"MacArthur Park is a clear demonstration of Chief Bratton's exemplary, decisive leadership by addressing command-and-control problems and launching several comprehensive investigations," says John Mack, president of the police commission and former head of the L.A. Urban League. "He aggressively reached out to individuals, victims, [and] civil rights and civil-liberties leaders and organizations."
With the incident largely behind him, Bratton is seizing the moment – the positive light of reappointment, the negative light of scandal – to hone the point that he emphasized in his first term: cops count. In 16-hour days, seven days a week, he takes the message to church, civic, educational, and interpolice groups.
"I have committed my whole professional life to making the public aware of the importance of police," he says, from a high-backed leather rocker in his office. "The average Joe, the average informed person, and even political leadership need to be constantly reminded how essential we are in maintaining what democracy promises, which is freedom."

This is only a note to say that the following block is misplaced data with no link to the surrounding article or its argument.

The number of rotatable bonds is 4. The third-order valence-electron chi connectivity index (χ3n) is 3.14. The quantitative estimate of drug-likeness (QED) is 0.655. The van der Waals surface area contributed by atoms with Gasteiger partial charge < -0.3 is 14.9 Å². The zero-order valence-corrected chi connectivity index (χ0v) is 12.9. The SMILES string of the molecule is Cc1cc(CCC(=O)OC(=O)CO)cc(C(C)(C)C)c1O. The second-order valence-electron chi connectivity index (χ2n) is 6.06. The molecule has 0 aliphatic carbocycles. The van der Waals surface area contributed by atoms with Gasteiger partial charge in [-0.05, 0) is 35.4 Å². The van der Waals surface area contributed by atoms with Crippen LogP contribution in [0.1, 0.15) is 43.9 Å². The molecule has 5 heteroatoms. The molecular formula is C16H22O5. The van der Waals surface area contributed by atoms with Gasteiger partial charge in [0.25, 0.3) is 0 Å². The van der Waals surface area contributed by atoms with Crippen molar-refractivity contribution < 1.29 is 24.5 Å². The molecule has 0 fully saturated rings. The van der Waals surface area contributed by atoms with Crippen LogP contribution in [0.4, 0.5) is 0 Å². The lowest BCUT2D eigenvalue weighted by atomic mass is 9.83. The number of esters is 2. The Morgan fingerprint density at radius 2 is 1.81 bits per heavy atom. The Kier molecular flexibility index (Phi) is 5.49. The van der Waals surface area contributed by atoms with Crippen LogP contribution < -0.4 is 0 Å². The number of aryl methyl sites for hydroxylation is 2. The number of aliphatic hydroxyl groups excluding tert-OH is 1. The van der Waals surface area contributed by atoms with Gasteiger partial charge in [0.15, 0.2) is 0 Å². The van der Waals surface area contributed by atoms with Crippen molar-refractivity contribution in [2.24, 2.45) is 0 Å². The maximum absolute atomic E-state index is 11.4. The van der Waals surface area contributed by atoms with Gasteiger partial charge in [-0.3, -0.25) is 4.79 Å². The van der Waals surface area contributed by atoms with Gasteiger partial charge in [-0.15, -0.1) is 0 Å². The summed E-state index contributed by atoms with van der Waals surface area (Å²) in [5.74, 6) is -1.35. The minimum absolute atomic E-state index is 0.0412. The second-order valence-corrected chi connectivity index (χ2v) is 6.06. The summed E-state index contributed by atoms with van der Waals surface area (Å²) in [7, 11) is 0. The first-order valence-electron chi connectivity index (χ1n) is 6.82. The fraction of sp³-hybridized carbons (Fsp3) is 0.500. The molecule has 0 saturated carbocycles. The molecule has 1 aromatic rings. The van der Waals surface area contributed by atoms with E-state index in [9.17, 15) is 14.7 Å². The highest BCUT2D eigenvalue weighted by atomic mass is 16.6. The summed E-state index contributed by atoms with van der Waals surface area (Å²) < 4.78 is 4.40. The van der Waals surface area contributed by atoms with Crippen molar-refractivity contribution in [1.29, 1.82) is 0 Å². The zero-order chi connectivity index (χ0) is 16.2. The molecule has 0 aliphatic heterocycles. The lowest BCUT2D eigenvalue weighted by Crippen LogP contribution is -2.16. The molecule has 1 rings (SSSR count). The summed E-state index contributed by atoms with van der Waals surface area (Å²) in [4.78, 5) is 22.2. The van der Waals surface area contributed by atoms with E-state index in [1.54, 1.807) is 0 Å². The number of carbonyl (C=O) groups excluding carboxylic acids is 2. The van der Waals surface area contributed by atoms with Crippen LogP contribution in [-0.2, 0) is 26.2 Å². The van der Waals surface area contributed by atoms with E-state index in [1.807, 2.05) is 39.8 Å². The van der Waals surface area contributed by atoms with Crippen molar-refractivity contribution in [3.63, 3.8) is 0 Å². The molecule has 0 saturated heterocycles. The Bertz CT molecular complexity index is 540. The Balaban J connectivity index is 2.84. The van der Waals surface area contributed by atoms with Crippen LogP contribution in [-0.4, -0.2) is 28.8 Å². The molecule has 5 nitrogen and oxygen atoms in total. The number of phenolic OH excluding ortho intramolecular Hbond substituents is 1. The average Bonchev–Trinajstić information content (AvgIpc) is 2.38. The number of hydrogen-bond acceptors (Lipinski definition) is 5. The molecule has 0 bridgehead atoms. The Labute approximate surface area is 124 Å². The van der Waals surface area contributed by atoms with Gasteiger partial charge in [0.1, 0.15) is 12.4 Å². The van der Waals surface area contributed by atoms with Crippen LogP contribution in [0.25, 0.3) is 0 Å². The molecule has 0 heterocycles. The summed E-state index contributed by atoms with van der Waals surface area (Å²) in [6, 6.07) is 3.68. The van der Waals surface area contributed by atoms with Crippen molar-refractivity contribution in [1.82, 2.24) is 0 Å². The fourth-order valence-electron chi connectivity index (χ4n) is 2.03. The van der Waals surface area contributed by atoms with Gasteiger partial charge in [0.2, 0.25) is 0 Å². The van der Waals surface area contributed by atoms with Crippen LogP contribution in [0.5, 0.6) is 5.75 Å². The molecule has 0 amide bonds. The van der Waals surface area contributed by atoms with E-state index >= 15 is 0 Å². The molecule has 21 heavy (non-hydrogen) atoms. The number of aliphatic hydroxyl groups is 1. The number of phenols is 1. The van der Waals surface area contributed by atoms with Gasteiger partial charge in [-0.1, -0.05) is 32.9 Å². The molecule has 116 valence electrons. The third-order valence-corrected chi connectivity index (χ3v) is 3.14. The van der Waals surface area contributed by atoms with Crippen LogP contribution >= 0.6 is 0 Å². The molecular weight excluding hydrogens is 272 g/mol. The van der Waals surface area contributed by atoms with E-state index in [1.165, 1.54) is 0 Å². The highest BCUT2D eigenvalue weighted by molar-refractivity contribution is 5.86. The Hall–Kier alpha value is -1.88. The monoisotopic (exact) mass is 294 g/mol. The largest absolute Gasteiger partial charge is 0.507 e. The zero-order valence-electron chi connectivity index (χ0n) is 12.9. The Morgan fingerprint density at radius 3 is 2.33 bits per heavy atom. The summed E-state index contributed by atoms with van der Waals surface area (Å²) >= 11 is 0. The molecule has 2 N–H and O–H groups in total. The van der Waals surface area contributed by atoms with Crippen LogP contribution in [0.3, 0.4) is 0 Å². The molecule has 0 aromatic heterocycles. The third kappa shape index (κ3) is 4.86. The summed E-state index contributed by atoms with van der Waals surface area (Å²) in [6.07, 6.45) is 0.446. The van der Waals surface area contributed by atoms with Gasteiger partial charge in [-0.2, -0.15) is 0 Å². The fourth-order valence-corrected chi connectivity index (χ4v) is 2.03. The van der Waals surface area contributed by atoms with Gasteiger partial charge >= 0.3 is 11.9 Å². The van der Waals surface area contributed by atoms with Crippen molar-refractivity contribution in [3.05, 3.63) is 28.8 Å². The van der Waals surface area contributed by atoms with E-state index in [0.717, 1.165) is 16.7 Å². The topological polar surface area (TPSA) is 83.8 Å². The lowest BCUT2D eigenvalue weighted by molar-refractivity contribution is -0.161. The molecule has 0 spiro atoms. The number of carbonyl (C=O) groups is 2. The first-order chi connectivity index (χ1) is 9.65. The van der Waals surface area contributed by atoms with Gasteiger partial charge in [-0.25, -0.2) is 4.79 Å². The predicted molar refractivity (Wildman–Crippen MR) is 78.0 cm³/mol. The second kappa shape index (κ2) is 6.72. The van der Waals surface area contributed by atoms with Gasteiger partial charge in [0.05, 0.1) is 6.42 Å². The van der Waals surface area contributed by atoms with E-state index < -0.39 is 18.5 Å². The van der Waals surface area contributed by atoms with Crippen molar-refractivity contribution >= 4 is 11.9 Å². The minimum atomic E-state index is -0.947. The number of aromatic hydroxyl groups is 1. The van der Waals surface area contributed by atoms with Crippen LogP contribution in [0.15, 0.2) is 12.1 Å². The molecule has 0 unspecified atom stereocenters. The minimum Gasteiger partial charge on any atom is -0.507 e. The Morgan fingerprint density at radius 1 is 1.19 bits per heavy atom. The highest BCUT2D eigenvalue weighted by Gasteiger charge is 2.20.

That idea resonates, says Anthony Pacheco, one of five police commissioners. "Other chiefs talk about issues of staffing and promotion and diversity and equipment and resources, but Bratton is able to work with city leaders to get action on them."
Another key Bratton point: Policing does not exist in a vacuum. "He is [promoting] the message that crime goes way beyond policing – to education, poverty, homelessness, housing, hopelessness," says Mr. Pacheco.
Bratton takes that message to the rank and file. "He is not afraid to go to roll call and have the unpleasant discussions that are easier to ignore," says Pacheco. "He will challenge them up front in candid ways and at the highest to lowest level."